Journal of Emergency Medicine & Critical Care

Case Report

The Impact of Alcohol on Admissions to a Welsh Intensive Care Unit: A Short Report


Ceri Battle1*, Morgan Pengelly2, Karen James1, Abigail Clayton1 and Craig Jerwood1

  • 1Ed Major Critical Care Unit, Morriston Hospital, Swansea, UK
  • 2College of Medicine, University of Otago, Otago, New Zealand

*Address for Correspondence: Ceri Battle, Department of Physiotherapy, Ed Major Critical Care Unit, Morriston Hospital, Morriston, Swansea, SA6 6NL, UK, Tel:00441792 703124; E-mail:
Citation: Battle C, Pengelly M, James K, Clayton A, Jerwood C. The Impact of Alcohol on Admissions to a Welsh Intensive Care Unit: A Short Report. J Emerg Med Critical Care.   2016;2(1):2.
Copyright © 2016 Battle C, et al. This is an open access article distributed under the Creative Commons Attribution License, which permits unrestricted use,distribution, and reproduction in any medium, provided the original work is properly cited.
Journal of Emergency Medicine & Critical Care | ISSN: 2469-4045 | Volume: 2, Issue: 1
Submission: 28 January, 2016| Accepted: 17 March, 2016 | Published: 22 March, 2016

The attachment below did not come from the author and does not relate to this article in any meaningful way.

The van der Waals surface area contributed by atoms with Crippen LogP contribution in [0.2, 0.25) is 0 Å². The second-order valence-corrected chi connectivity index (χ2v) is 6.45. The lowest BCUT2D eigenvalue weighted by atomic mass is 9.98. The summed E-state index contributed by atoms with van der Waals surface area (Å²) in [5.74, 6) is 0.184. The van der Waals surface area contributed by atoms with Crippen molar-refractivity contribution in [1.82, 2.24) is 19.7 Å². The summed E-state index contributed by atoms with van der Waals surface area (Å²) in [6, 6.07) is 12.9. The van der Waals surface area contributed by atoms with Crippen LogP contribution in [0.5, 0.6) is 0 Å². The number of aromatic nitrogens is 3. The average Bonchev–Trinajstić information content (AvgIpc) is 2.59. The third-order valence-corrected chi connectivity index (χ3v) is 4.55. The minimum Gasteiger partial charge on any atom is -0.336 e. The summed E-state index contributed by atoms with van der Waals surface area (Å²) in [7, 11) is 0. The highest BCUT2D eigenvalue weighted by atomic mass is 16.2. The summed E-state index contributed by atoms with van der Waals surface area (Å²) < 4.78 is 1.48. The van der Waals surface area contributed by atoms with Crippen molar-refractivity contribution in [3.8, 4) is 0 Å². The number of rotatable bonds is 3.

Reviewed & Approved by: Dr. Christopher R. Tainter, Department of Emergency Medicine and Department of Anesthesiology, Division of Critical Care, University of California, San Diego, USA


Introduction: The average annual number of alcohol-related hospital admissions for residents of Wales is reported to be 1.5% of all admissions. We have completed a prospective evaluation of the impact of alcohol-attributable admissions to an ICU in a major tertiary centre in Wales.

Methods: Data were collected for 124 consecutive admissions to the ICU. Each admission was screened for alcohol-attributable associationsand data recorded for patient characteristics, demographics and outcomes.

Results: A total of 124 patients were included, with 23 (18.5%) admissions attributable to alcohol. The alcohol-attributable admissions were significantly younger with a higher level of deprivation (both p<0.05).

Discussion: Almost one fifth of admissions to our ICU were attributable to alcohol, representing a substantial impact of alcohol attributable disease on intensive care resources in South West Wales.


Alcohol; Alcohol-attributable outcomes; Social deprivation.


The harmful use of alcohol has been associated with 3.3 million deaths each year worldwide, which represents 5.9% of all deaths [1]. Alcohol-related deaths rates were significantly higher in Wales than in England in 2012, with 18.0 compared to 14.7 per 100,000, respectively [2]. Previous studies have reported that social deprivation is reported to influence alcohol-related mortality. The alcohol-related mortality rate in low income areas of Wales was 22.0 per 100,000 in 2002-2006, more than three times higher than the least deprived areas [3]. We undertook a prospective pilot study to describe alcohol-attributable admissions to an ICU in a majortertiary centre in Wales.